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Press Release 09-30-2013

Spartanburg Trucking Company Sued for Pregnancy Discrimination and Retaliation

Kenan Transport Forced  Pregnant Employee to Take Unpaid Leave of Absence, Then Fired Her in Retaliation  for Complaints Federal Agency Charges

SPARTANBURG, S.C. - Kenan Transport, LLC, a Delaware trucking company  that operates six terminals in South Carolina, violated federal law by  discriminating against a female employee because she was pregnant and by  retaliating against her because she made complaints about pregnancy  discrimination, the Equal Employment Opportunity Commission (EEOC) charged in a  lawsuit filed today.   

According to the EEOC's complaint, Jessica Williams worked at Kenan  Transport's Spartanburg, S.C., trucking terminal as a billing clerk.  On Feb. 23, 2012, Williams had premature  labor, which her doctor was able to stop.   The EEOC alleges that when Williams notified the terminal manager her  doctor had excused her from work for a few days, the terminal manager told  Williams she would not be allowed to return to work until after the birth of  her baby.  Williams was only seven and  one-half months' pregnant at the time.   The EEOC further alleges that Williams complained to the company that  she was being forced to go out on leave because of her pregnancy and of her  intent to file a pregnancy discrimination charge.  Ultimately, Williams gave birth to her child  on March 15, 2012.  According to the  EEOC's complaint, Kenan terminated Williams on May 14 because of her pregnancy  and/or in retaliation for her complaints about discrimination.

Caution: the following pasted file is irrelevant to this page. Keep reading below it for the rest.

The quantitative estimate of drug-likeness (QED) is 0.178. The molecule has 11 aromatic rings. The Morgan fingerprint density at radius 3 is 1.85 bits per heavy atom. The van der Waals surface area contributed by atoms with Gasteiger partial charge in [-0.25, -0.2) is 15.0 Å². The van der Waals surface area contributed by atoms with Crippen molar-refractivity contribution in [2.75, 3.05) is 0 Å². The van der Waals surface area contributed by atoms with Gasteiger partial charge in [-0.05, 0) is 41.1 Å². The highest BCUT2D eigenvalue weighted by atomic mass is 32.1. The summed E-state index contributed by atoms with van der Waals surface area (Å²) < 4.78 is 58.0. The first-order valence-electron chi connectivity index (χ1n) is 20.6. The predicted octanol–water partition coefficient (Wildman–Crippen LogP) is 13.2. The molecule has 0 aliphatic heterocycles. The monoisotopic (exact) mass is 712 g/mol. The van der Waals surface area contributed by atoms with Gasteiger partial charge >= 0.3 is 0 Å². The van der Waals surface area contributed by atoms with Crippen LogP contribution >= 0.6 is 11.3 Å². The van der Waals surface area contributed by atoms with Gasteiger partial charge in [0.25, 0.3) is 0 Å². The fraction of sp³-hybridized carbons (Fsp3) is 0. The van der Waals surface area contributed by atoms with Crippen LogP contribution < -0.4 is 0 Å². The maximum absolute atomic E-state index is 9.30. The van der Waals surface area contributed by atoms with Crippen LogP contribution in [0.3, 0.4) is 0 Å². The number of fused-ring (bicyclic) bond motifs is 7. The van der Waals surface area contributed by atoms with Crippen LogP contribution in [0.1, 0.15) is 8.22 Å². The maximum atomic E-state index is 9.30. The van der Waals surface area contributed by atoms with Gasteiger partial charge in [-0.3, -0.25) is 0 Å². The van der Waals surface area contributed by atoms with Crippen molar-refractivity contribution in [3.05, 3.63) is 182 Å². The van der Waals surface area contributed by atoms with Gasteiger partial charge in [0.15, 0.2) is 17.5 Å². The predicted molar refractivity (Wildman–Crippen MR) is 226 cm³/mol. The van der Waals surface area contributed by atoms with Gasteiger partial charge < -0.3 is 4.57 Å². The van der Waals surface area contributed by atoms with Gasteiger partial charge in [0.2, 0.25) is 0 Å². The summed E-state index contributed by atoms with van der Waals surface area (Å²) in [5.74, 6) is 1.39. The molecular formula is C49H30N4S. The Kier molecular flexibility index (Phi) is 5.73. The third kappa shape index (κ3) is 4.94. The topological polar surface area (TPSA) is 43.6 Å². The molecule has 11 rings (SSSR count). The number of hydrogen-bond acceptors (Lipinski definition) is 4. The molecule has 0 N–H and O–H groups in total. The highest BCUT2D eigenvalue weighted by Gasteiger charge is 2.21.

Title  VII of the Civil Rights Act of 1964, as amended by the Pregnancy Discrimination  Act, prohibits employers from discriminating against pregnant employees.  Title VII also prohibits employers from  retaliating against workers who complain about discrimination.  The EEOC filed suit in U.S. District Court  for the District of South Carolina, Spartanburg Division (Equal Employment Opportunity Commission v. Kenan Transport, LLC) after first attempting to reach a pre-litigation settlement through its conciliation  process.  The EEOC seeks back pay and  compensatory damages and punitive damages for Williams, as well as injunctive  relief. 

"Working women who choose to have children  cannot be forced to take leave because of their pregnancy," said Lynette A.  Barnes, regional attorney for the EEOC's Charlotte District Office.  "Employers must remember that adopting paternalistic  attitudes toward pregnant employees can result in taking actions that violate  federal law.  Employers must be careful  to treat pregnant women as they do other non-pregnant employees." 

According to company information, Kenan Transport, LLC is a subsidiary  of The Kenan Advantage Group, Inc, a network of trucking and trucking logistics  entities with locations throughout the United States.  The company delivers refined petroleum  products to gas stations and other end users and employs more than 500  individuals nationwide.

The EEOC is responsible for enforcing  federal laws against employment discrimination.   Further information is available at